Fennel is a beautiful thing. Not only is it gorgeous to look at (the bulb, stems, leaves and flowers), it is fragrant, full of taste and can be used in many ways.


The bulb and stems are reminiscent of celery, but the feathery plumes remind me of dill. A member of the parsley family (along with anise, dill, cumin and caraway), fennel has a versatile licorice flavor, which can be used in teas, broths, sauces, salads and sautés. I love to use the seeds as a spice in home made marinara.

Fennel is largely cultivated, for its fruits (or seeds) in the Mediterranean, Russia, India and Persia. It was formerly popular to boil Fennel with all fish, and it was mainly cultivated in kitchen gardens for this purpose. Its leaves are served nowadays with salmon, to correct its oily indigestibility. The seeds are used for flavoring and the oil that is distilled from them, is use in cordials and liqueurs, and in perfume, toothpaste and soap.

Tea can be made with a few fresh sprigs or a teaspoon of seeds to relieve indigestion and gas. Fennel is good for respiratory congestion and is a common ingredient in cough remedies. You can also chew the seeds as a breath freshener. Fennel is an antioxidant, reduces inflammation and can help prevent the occurrence of cancer. It also contains a lot of vitamin C which is antimicrobial and is also needed for the proper function of the immune system, which is helpful for preventing recurrent ear infections in people who are prone to getting them. A high intake of vitamin C is associated with a decreased risk of atherosclerosis, colon cancer, and the complications of diabetes, such as nerve damage and diabetic heart disease.

Fleas, supposedly, don’t like fennel so in powdered form it’s sometimes used in kennels and stables. Who knew?


Seeds should be sown directly in the garden in the late spring in ordinary soil. It likes sun and can do well in dry spells without heavy manure, but does better on rich stiff soil. Seedlings do not transplant well. The deep taproots are difficult to pull up, so remove unwanted seedlings while young. The plant will self-sow generously. To maintain a continuous supply of fresh leaves throughout the season, sow a few seeds every 10 days. If seeds are not desired, remove flowerheads to promote bushier growth. Fennel can be grown as an annual, although the established roots will overwinter easily.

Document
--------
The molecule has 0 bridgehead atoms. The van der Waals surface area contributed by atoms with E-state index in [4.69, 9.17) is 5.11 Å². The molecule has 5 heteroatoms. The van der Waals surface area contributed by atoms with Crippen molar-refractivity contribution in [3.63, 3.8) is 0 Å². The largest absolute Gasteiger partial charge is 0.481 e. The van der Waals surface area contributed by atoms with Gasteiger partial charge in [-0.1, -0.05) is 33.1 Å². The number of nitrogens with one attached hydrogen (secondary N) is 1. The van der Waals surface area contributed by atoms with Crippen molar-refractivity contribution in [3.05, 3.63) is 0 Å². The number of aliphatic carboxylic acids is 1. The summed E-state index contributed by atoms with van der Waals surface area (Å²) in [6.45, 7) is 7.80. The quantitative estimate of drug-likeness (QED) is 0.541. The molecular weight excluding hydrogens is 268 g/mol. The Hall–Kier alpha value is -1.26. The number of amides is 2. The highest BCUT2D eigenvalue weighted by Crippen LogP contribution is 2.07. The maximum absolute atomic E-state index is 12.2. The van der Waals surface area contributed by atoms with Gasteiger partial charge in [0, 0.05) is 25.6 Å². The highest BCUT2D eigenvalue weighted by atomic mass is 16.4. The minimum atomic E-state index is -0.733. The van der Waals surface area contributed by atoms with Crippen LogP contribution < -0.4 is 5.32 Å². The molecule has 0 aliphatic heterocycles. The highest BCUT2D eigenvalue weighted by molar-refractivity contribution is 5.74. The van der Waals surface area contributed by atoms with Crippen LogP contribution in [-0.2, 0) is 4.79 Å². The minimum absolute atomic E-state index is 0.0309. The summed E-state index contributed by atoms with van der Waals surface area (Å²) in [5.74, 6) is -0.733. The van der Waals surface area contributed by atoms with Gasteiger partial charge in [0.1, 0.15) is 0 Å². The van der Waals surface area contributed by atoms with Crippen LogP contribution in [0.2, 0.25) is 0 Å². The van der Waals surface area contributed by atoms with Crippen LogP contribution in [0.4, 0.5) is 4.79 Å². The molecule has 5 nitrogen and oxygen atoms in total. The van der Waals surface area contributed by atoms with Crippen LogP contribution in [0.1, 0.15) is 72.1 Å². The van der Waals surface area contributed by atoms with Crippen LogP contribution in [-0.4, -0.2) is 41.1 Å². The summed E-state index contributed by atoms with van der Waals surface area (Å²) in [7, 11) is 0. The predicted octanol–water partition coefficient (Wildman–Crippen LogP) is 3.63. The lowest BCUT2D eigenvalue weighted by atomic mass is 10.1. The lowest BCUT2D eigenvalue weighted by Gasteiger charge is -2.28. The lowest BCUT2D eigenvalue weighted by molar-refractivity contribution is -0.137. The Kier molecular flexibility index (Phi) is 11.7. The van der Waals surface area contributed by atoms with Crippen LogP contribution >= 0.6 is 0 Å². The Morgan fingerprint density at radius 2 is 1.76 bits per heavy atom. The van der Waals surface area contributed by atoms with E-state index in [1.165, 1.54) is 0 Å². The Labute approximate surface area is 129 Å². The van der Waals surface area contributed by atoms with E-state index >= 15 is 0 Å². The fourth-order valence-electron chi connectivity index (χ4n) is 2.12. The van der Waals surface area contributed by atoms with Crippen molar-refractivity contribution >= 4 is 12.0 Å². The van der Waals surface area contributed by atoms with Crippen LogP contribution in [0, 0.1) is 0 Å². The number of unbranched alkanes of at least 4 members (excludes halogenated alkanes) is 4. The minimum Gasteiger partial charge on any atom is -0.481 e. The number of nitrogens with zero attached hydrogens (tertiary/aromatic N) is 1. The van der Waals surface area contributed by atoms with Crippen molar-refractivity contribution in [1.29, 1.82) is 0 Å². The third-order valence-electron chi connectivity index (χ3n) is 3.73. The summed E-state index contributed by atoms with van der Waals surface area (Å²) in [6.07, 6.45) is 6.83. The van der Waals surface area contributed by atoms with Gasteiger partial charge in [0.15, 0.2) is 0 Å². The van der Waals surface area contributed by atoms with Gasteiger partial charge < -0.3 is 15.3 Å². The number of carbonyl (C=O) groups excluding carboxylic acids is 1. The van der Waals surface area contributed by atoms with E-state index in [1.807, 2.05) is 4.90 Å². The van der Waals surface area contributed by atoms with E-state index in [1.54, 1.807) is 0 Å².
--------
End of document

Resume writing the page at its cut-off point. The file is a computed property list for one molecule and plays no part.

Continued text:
The base, stalks and leaves can all be used in cooking. Cut the stalks away from the bulb at the place where they meet. If you are not going to be using the intact bulb in a recipe, then first cut it in half, remove the base, and then rinse it with water before proceeding to cut it further. Fennel can be cut in a variety of sizes and shapes, depending upon the recipe and your personal preference. The best way to slice it is to do so vertically through the bulb. If your recipe requires chunked, diced or jullienned fennel, it is best to first remove the harder core that resides in the center before cutting it. The stalks of the fennel can be used for soups, stocks and stews, while the leaves can be used as an herb seasoning.


Since it’s in season now, here are a few quick things to try:


1.  Braised Fennel: one of the simplest, yet most effective ways of cooking fennel is to braise it. Cut the bulbs in quarters, from tip to root, and remove just enough of the core, so that the quarters still hold together. Melt some butter in a frying pan, add the fennel plus about 150ml chicken or vegetable stock. Season with salt and pepper, cover and braise for 20-25 minutes until tender. Nice with fish or pork.

2. Fennel and Watercress Salad: for a quick, refreshing salad, slice a bulb of fennel as thinly as you can. Save the soft green fronds for a garnish. Make a simple dressing of olive oil, lemon juice, salt and pepper and toss together, along with watercress or lamb’s lettuce. For a fancier salad, use half walnut oil, half sunflower oil, along with the lemon juice, and include roasted, chopped walnuts.

3.  Fennel Soup: always satisfying:

  • Ingredients: 1 bulb fennel (leaves removed and reserved and chopped)

  • 1 medium onion (chopped)
  • 1 clove garlic (crushed)
  • 1 teaspoon dried tarragon
  • 1 pint vegetable stock
  • butter or olive oil
  • 1/4 teaspoon turmeric
  • salt
  • pepper
  • double cream (optional)
  • In a large pan, sauté the onions in the butter/oil for five minutes. Add the fennel and garlic and sauté gently for a further five minutes. Pour on the stock, so that it just covers the vegetables, and add the tarragon and turmeric. Season to taste. Simmer gently for half an hour, until the fennel is tender. Remove the soup from the heat and puree into a smooth thick soup. Add am, if desired. Serve garnished with the reserved fennel leaves.